Regular price: $20.00
Discounted member price: $15.00
Member discount: 25%
Quantity    

 View Cart
MS14_03_FULOP
Picture of the productUse of Effective Emissivity of the Ear Canal on the Design
Daniel Cárdenas-García
In some applications, radiation thermometers measure the temperature of radiators that have effective emissivities very close to one. For example, the ear canal is a natural cavity whose emissivity approaches that of a blackbody, due to the high emissivity of human skin and tissue in the working wavelength range of ear thermometers. There are several designs for cavities to verify and calibrate ear thermometers, but in all of them there is a design error due to the difference between the effective emissivities of the ear canal and the manufactured cavity. This work presents a method that utilizes the effective emissivity of the ear canal as a design parameter to manufacture a cavity with an effective emissivity equal to that of the ear canal, thus minimizing the design error. The method presented can be used for other applications that require reducing the design error for radiant cavities that model high emissivity radiant sources.


Regular price: $20.00
Discounted member price: $15.00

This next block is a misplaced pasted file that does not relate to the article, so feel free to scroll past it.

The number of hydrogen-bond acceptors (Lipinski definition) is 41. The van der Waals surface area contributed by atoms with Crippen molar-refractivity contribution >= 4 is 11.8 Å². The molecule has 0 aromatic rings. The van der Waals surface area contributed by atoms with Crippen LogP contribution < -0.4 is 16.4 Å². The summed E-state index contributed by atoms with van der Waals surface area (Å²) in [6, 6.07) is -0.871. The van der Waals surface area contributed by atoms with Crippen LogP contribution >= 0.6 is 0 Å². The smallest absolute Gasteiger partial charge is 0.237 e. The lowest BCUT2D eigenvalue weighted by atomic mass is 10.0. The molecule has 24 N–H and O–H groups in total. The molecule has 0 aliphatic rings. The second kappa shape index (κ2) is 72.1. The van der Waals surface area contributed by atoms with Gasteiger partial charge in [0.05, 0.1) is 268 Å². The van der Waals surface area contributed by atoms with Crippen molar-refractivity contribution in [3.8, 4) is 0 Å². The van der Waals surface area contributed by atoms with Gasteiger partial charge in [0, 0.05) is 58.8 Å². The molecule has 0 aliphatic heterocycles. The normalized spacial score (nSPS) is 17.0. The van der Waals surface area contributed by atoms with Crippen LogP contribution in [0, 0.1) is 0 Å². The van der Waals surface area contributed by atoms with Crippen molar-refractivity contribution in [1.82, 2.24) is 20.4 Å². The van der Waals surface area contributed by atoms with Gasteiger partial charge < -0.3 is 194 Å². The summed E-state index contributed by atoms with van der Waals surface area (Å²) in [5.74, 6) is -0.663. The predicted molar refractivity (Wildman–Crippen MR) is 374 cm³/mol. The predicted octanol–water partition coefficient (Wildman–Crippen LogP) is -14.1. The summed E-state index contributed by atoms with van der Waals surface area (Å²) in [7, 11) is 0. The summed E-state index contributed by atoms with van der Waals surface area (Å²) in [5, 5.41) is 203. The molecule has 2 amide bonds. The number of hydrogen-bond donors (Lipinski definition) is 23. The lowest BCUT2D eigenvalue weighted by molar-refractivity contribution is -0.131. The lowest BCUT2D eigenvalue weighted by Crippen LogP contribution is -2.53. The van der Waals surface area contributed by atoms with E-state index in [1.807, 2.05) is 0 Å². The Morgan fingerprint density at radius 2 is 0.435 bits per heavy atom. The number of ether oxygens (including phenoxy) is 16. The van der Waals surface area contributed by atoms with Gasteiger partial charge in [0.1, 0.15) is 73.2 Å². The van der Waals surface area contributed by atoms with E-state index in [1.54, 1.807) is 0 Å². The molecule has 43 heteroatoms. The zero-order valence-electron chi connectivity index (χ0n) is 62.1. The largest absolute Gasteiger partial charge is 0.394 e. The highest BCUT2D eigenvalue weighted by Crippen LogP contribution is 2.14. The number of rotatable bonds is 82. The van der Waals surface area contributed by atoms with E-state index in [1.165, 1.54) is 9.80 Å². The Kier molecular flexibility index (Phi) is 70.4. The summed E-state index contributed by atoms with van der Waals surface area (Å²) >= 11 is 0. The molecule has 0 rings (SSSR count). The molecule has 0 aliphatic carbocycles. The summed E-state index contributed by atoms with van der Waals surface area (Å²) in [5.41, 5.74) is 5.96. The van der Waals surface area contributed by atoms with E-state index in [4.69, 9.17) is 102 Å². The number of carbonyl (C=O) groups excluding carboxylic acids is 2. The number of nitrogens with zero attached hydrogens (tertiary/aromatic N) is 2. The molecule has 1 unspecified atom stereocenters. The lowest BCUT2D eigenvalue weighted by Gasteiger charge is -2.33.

Member discount: 25%
Quantity    

 View Cart
MS14_02_CARD
Picture of the productWavelength Independent Method for the Calibration of Rad.
Hugo Rodríguez-Arteaga, Daniel Cárdenas-García, and David Cywiak-Córdova
The increasing use of infrared thermometers operating at a fixed emissivity of less than one has made it necessary to develop new methods for their calibration. There are several possible solutions for this purpose. Unfortunately, many of these solutions depend on the range of operating wavelength of the thermometer involved. This paper presents a method to calibrate radiation thermometers that can be used regardless of the working wavelength range of the thermometer. The method is based on the use of a blackbody source and an optical chopper disk with a transmittance (mark-to-space ratio) that matches the fixed emissivity of the thermometer to be calibrated. The experimental set-up and the contributions to the measurement uncertainty that are due to the transmittance of the chopper disk are described.


Regular price: $20.00
Discounted member price: $15.00
Member discount: 25%
Quantity    

 View Cart
MS14_02_RODRI